Feature selection was conducted by a top-down and bottom-up wrapper method18 using a standard recurrent neural network (RNN19) using Tensorflow (v1.3)20 and Keras Deep Learning library (v2.0.8)21 with a 3–7 hidden layer structure based on the results obtained for cat CKD15. The RNN was implemented with a tanh activation function in the hidden layers and softmax for transforming the output layer into a CKD probability score. Backpropagation through time was used for training with the RMSprop gradient optimization algorithm. Model performance was evaluated based on the F1 cross-entropy in a threefold cross-validation setup. We used the F1 cross-entropy as a metric because it balances sensitivity and specificity independent of CKD incidence.

Next a full model architecture screen was performed with the selected features. Different RNN configurations of 1 to 5 hidden layers were tested with 3 to 200 nodes per layer. The setup was the same as above except that 20% dropout was added to avoid overfitting22. Evaluation was based on the F1 score in a tenfold cross-validation setup23. Finally, the best model configuration was fine-tuned with respect to the training time in the same cross-validation set-up.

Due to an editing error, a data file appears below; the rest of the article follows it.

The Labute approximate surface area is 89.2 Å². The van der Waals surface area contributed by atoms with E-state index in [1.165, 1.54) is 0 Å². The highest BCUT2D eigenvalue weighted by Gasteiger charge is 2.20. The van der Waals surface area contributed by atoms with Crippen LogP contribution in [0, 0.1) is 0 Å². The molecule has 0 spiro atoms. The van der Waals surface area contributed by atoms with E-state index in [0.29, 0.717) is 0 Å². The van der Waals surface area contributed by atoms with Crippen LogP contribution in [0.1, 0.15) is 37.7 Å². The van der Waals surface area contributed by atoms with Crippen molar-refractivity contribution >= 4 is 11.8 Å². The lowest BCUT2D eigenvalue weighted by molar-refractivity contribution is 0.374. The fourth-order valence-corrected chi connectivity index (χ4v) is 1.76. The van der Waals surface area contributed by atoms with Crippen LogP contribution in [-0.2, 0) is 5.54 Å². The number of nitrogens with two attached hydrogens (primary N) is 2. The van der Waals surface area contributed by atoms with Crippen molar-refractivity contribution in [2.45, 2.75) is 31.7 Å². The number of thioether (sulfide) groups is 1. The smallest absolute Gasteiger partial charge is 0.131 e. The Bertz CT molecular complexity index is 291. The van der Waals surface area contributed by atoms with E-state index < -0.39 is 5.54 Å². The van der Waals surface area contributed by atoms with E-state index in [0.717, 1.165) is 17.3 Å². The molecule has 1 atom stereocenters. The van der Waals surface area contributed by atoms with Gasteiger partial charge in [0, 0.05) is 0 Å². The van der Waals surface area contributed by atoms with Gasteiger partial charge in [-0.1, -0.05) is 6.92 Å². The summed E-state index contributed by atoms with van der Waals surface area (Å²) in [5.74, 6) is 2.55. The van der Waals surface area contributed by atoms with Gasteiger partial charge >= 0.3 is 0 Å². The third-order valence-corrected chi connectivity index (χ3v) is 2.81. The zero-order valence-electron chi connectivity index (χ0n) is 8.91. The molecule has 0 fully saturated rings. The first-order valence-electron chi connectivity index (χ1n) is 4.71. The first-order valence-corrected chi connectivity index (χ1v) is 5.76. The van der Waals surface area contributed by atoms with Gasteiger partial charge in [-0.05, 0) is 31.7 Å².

Model testing

Model performance was assessed by applying the selected prediction model to the hold-out test data. Results were interpreted at the level of the crude model output—the probability of a CKD (p)—as well as after categorisation into “no CKD” and “CKD” using p = 0.5 as the cut-off point. Categorical results for “CKD” and “no CKD” groups were used to compute sensitivity (proportion of true positives, “CKD” status predicted as CKD), specificity (proportion of true negatives, “no CKD” predicted as no CKD) and accuracy (proportion predicted correctly out of the total) estimates. These data enabled the determination of the positive predictive value (PPV = (sensitivity × prevalence)/[(sensitivity × prevalence) + ((1 – specificity) × (1 – prevalence))]) and negative predictive value NPV = (specificity × (1 – prevalence))/[(specificity x (1 – prevalence)) + ((1 – sensitivity) × prevalence)]24. Confidence intervals for sensitivity and specificity estimates were calculated using the normal approximation and represent the uncertainty due to the number of data points available. The ability for the model to predict CKD ahead of the definitive diagnosis was evaluated by truncating the test data EHRs to various time points before age at evaluation (T0) for the “CKD” group and allowing the model to only see the truncated data.


Study data set and clinical CKD diagnosis